This study aimed to evaluate the prevalence and genetic characteristics of carbapenemase-producing Enterobacteriaceae (CPE) in hospital sewage and river water in the Philippines, which has a typical tropical maritime climate. We collected 83 water samples from 7 hospital sewage and 10 river water sites. CPE were identified using CHROMagar mSuperCARBA, and Gram-negative strains were identified using matrix-assisted laser desorption ionization-time of flight mass spectrometry (MALDI-TOF MS) or 16S rRNA gene sequencing. Resistance genes in Enterobacteriaceae strains were identified using PCR and DNA sequencing, and transferability of carbapenemase genes from the CPE was investigated with conjugation experiments. Genotyping was performed using multilocus sequence typing (MLST) for Escherichia coli and Klebsiella pneumoniae. Out of 124 Enterobacteriaceae isolates, we identified 51 strains as CPE and divided these into 7 species, 11 E. coli, 14 Klebsiella spp., 15 Enterobacter spp., and 11 others, including 4 additional species. Conjugation experiments via broth mating and using E. coli J53 revealed that 24 isolates can transfer carbapenemase-encoding plasmids. MLST analysis showed that 6 of 11 E. coli isolates belonged to clonal complex 10 (CC10). Of 11 K. pneumoniae strains, 9 unique sequence types (STs) were identified, including ST147. Five types of carbapenemase genes were identified, with the most prevalent being NDM (n = 39), which is epidemic in clinical settings in the Philippines. E. coli CC10 and K. pneumoniae ST147, which are often detected in clinical settings, were the dominant strains. In summary, our results indicate that hospital sewage and river water are contaminated by CPE strains belonging to clinically important clonal groups. Carbapenemase-producing Enterobacteriaceae (CPE) cause severe health care-associated infections, and their increasing prevalence is a serious concern. Recently, natural ecosystems have been recognized as important reservoirs of antibiotic resistance genes. We investigated the prevalence and genetic characteristics of CPE isolated from the environment (hospital sewage and river water) in the Philippines and found several CPE, including Escherichia coli and other species, with different carbapenemases. The most prevalent carbapenemase gene type was NDM, which is endemic in clinical settings. This study revealed that isolates belonging to carbapenemase-producing E. coli CC10 and K. pneumoniae sequence type 147 (ST147), which are often detected in clinical settings, were dominant in the natural environment. Our work here provides a report on the presence and characteristics of CPE in the environment in the Philippines and demonstrates that both hospital sewage and river water are contaminated by CPE strains belonging to clinically important clonal groups.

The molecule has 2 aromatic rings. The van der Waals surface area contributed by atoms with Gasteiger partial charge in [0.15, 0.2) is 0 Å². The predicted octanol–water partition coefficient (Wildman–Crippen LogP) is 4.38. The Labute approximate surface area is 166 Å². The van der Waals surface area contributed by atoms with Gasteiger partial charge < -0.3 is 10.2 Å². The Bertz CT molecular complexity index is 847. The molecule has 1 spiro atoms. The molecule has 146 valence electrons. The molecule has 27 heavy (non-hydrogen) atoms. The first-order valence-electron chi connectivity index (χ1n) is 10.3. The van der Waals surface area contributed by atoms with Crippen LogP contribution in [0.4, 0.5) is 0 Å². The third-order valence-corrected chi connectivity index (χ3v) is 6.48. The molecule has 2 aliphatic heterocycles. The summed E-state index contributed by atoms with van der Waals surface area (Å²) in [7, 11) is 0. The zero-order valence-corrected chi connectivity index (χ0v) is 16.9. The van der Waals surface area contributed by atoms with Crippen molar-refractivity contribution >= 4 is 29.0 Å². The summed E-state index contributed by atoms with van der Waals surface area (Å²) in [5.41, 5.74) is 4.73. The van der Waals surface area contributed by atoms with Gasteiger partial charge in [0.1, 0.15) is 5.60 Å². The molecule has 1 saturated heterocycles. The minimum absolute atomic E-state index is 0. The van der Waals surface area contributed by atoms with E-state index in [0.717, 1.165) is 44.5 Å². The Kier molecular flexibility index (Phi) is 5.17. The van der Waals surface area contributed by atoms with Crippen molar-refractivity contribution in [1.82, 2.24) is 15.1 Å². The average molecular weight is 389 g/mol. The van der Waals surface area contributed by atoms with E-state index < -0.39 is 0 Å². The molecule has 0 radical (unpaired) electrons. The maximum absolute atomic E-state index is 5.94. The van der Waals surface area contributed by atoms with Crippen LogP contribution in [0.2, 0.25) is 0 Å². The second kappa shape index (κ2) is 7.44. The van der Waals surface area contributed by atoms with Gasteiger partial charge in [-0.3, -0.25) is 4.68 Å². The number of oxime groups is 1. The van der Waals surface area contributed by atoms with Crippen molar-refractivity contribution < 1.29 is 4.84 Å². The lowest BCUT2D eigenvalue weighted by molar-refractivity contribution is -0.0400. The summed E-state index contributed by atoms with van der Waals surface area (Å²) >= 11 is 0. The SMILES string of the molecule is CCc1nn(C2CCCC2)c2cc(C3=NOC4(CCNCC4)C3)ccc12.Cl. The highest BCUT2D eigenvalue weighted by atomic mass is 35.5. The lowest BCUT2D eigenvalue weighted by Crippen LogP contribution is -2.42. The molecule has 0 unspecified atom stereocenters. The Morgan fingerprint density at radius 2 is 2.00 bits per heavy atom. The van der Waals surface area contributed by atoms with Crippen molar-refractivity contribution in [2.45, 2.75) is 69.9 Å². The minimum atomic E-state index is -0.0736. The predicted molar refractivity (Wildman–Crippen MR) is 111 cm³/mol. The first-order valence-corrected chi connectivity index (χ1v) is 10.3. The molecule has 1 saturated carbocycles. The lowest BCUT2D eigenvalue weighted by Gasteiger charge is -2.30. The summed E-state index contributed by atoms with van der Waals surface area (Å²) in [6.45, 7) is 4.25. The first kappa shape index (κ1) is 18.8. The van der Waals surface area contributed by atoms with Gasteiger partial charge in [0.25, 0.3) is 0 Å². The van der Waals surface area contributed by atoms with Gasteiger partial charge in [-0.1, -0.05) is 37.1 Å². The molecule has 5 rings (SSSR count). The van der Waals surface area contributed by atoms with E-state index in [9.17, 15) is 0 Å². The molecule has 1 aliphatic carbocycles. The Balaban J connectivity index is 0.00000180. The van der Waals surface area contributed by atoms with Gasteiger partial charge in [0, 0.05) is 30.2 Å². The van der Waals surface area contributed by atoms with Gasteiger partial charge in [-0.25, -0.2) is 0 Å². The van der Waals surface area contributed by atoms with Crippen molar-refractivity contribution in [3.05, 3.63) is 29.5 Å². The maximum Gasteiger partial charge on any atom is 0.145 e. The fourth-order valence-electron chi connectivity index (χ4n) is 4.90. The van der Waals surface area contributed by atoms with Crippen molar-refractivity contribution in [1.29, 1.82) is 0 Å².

ASJC Scopus subject areas
- Food Science
- Applied Microbiology and Biotechnology